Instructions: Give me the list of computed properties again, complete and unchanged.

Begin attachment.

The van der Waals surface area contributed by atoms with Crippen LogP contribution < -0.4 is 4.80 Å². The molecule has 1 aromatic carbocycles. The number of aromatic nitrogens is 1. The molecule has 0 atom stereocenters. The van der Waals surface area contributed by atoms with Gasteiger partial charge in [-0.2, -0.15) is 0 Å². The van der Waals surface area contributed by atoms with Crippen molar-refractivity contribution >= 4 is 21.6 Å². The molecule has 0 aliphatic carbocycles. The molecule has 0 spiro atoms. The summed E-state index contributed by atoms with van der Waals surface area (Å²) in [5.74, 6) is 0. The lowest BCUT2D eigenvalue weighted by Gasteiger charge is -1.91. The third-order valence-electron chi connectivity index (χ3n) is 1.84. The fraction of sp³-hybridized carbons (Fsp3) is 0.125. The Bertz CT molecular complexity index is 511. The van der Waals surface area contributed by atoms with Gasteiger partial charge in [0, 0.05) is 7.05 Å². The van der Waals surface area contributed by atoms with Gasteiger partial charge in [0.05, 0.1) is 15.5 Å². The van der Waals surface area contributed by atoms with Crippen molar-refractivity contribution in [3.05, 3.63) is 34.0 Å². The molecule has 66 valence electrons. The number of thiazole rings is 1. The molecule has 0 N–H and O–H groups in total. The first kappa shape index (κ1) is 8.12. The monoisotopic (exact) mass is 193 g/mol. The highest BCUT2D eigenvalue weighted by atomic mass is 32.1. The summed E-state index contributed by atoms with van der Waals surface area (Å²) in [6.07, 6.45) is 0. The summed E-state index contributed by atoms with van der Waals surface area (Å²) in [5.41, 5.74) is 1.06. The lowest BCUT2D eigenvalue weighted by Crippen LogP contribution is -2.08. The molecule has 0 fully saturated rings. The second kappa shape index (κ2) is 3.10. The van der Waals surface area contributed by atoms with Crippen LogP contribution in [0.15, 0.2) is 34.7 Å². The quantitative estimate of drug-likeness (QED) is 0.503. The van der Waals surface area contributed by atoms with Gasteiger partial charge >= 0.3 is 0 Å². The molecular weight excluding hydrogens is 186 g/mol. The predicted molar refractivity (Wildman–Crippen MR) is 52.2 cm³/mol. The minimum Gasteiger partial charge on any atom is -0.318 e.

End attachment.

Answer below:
The van der Waals surface area contributed by atoms with Crippen LogP contribution < -0.4 is 4.80 Å². The molecule has 1 aromatic carbocycles. The number of aromatic nitrogens is 1. The molecule has 0 atom stereocenters. The van der Waals surface area contributed by atoms with Gasteiger partial charge in [-0.2, -0.15) is 0 Å². The van der Waals surface area contributed by atoms with Crippen molar-refractivity contribution >= 4 is 21.6 Å². The molecule has 0 aliphatic carbocycles. The molecule has 0 spiro atoms. The summed E-state index contributed by atoms with van der Waals surface area (Å²) in [5.74, 6) is 0. The lowest BCUT2D eigenvalue weighted by Gasteiger charge is -1.91. The third-order valence-electron chi connectivity index (χ3n) is 1.84. The fraction of sp³-hybridized carbons (Fsp3) is 0.125. The Bertz CT molecular complexity index is 511. The van der Waals surface area contributed by atoms with Gasteiger partial charge in [0, 0.05) is 7.05 Å². The van der Waals surface area contributed by atoms with Gasteiger partial charge in [0.05, 0.1) is 15.5 Å². The van der Waals surface area contributed by atoms with Crippen molar-refractivity contribution in [3.05, 3.63) is 34.0 Å². The molecule has 66 valence electrons. The number of thiazole rings is 1. The molecule has 0 N–H and O–H groups in total. The first kappa shape index (κ1) is 8.12. The monoisotopic (exact) mass is 193 g/mol. The highest BCUT2D eigenvalue weighted by atomic mass is 32.1. The summed E-state index contributed by atoms with van der Waals surface area (Å²) in [6.07, 6.45) is 0. The summed E-state index contributed by atoms with van der Waals surface area (Å²) in [5.41, 5.74) is 1.06. The lowest BCUT2D eigenvalue weighted by Crippen LogP contribution is -2.08. The molecule has 0 fully saturated rings. The second kappa shape index (κ2) is 3.10. The van der Waals surface area contributed by atoms with Crippen LogP contribution in [0.15, 0.2) is 34.7 Å². The quantitative estimate of drug-likeness (QED) is 0.503. The van der Waals surface area contributed by atoms with Gasteiger partial charge >= 0.3 is 0 Å². The molecular weight excluding hydrogens is 186 g/mol. The predicted molar refractivity (Wildman–Crippen MR) is 52.2 cm³/mol. The minimum Gasteiger partial charge on any atom is -0.318 e.